U.S. Senate Republicans Object To Proposed Airline Relief

sunset at Dallas Fort Worth International Airport
Credit: Dallas Fort Worth International Airport

WASHINGTON—Several U.S. Senate Republicans objected to a proposed standalone bill to approve $25 billion in additional airline payroll support, further complicating the path for a late-stage effort to restore tens of thousands of furloughed workers to payroll.

In a joint statement Oct. 8, Senators Mike Lee (R-Utah) and Pat Toomey (R-Pennsylvania) raised fresh doubts about the merits of the proposed stimulus, highlighting issues ranging from lack of payroll support in other sectors of the economy to excess airline capacity as a result of CARES Act minimum service levels.

“For the past six months, the American taxpayers have spent $25 billion covering the payroll obligations of passenger airlines. No other Fortune 500 companies—including restaurant groups, transportation firms, hotel chains, or entertainment businesses—have received taxpayer-funded grants,” the senators said. “The excess capacity of the airline sector will not be resolved in the near future and continuing to force the entire payroll obligation onto the taxpayers is not sustainable.” 

Rather than collect another round of grant funding, the lawmakers urged carriers to take advantage of the low-interest long-term loans made available by the CARES Act Secured Loan Program. While six carriers including American Airlines and United Airlines have availed themselves of the loans, other large carriers like Delta Air Lines and Southwest Airlines have opted against them, preferring instead to seek financing at more attractive terms in the public markets.

“Consideration of legislation providing grants to the airlines should not happen unless there are adequate protections for taxpayers and the opportunity to offer related amendments,” the lawmakers said.

The objections from the two senators are critical because the Senate has taken a recess until Oct. 19, meaning any bill passed in the meantime would require unanimous consent. Senator Rick Scott (R-Florida) has also voiced opposition to additional airline relief, recently joining Sens. Lee and Toomey to block an effort to pass standalone legislation in the upper chamber. A parallel effort led by Peter DeFazio (D-Oregon) was also blocked by Republican lawmakers in the House.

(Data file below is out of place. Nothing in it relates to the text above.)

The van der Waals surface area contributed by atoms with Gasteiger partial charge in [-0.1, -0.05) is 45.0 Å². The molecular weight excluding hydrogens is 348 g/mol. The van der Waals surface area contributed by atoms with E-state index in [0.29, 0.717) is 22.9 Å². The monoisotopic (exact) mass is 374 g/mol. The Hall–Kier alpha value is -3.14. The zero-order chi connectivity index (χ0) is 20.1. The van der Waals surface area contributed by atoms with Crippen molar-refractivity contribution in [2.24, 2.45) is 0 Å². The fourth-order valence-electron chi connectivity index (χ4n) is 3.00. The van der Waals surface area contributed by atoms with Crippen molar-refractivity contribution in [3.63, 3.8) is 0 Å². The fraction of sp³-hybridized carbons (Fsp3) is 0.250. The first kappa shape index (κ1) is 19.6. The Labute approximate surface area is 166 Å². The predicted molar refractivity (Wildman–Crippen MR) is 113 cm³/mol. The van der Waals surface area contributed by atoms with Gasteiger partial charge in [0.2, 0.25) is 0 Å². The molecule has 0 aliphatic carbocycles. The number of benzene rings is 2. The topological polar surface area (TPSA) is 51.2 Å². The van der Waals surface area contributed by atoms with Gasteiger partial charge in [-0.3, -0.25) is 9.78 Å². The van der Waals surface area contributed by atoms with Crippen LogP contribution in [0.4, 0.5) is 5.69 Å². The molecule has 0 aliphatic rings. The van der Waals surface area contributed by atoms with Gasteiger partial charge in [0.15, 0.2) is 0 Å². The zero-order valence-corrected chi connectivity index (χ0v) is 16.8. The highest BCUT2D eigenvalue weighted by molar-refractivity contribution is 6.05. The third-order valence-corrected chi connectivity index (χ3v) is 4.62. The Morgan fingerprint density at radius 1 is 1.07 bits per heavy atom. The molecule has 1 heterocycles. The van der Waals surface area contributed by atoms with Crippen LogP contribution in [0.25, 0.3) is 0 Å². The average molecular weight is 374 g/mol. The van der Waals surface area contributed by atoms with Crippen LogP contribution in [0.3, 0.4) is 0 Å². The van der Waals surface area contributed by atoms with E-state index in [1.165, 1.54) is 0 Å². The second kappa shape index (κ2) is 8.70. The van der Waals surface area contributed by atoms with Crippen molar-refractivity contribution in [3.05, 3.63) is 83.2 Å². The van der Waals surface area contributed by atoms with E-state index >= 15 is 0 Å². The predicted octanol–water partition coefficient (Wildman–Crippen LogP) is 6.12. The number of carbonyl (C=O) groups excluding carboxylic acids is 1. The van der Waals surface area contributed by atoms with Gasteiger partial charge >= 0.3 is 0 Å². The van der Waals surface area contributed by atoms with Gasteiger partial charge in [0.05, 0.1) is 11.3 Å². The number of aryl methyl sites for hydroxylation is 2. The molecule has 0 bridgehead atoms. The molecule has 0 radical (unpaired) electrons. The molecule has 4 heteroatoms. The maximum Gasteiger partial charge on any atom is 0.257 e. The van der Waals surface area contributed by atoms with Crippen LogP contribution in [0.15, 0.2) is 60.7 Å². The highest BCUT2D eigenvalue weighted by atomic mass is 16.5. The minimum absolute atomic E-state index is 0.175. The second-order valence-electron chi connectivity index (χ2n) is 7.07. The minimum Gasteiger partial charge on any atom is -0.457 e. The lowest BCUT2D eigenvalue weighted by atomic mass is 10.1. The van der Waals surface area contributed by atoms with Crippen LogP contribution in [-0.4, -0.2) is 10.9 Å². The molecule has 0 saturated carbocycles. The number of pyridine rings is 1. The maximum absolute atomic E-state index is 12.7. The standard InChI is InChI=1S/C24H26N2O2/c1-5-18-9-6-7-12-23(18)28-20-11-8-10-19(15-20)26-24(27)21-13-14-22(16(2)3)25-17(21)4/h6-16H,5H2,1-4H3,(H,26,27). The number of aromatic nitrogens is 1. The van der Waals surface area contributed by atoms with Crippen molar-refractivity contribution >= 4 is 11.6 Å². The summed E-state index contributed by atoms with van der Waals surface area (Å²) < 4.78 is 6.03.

A standalone bill to reauthorize the Payroll Support Program was seen by many industry watchers as the likeliest path forward for more airline relief, following a decision by President Donald Trump to freeze talks between Treasury Secretary Steven Mnuchin and House Speaker Nancy Pelosi (D-California) toward a comprehensive coronavirus relief package on Oct. 6.

Pelosi appeared to throw cold water on a standalone bill on Oct. 8, however, telling reporters she would only support the relief as part of a broader stimulus deal, according to the Wall Street Journal, marking yet another setback for airlines and labor unions that had grown cautiously optimistic in recent days about the prospects of more relief.

Ben Goldstein

Based in Boston, Ben covers advanced air mobility and is managing editor of Aviation Week Network’s AAM Report.


1 Comment
$25 billion? Pocket change to the Federal Reserve which has done its usual thing to bailout the most "important" (i.e., bankster) sector of the economy/society. (For example, with Ben Bernanke on its payroll, Citadel alone may have more pull than the entire domestic airline industry.) Those same senators have no issue with that since it's not "taxpayer money."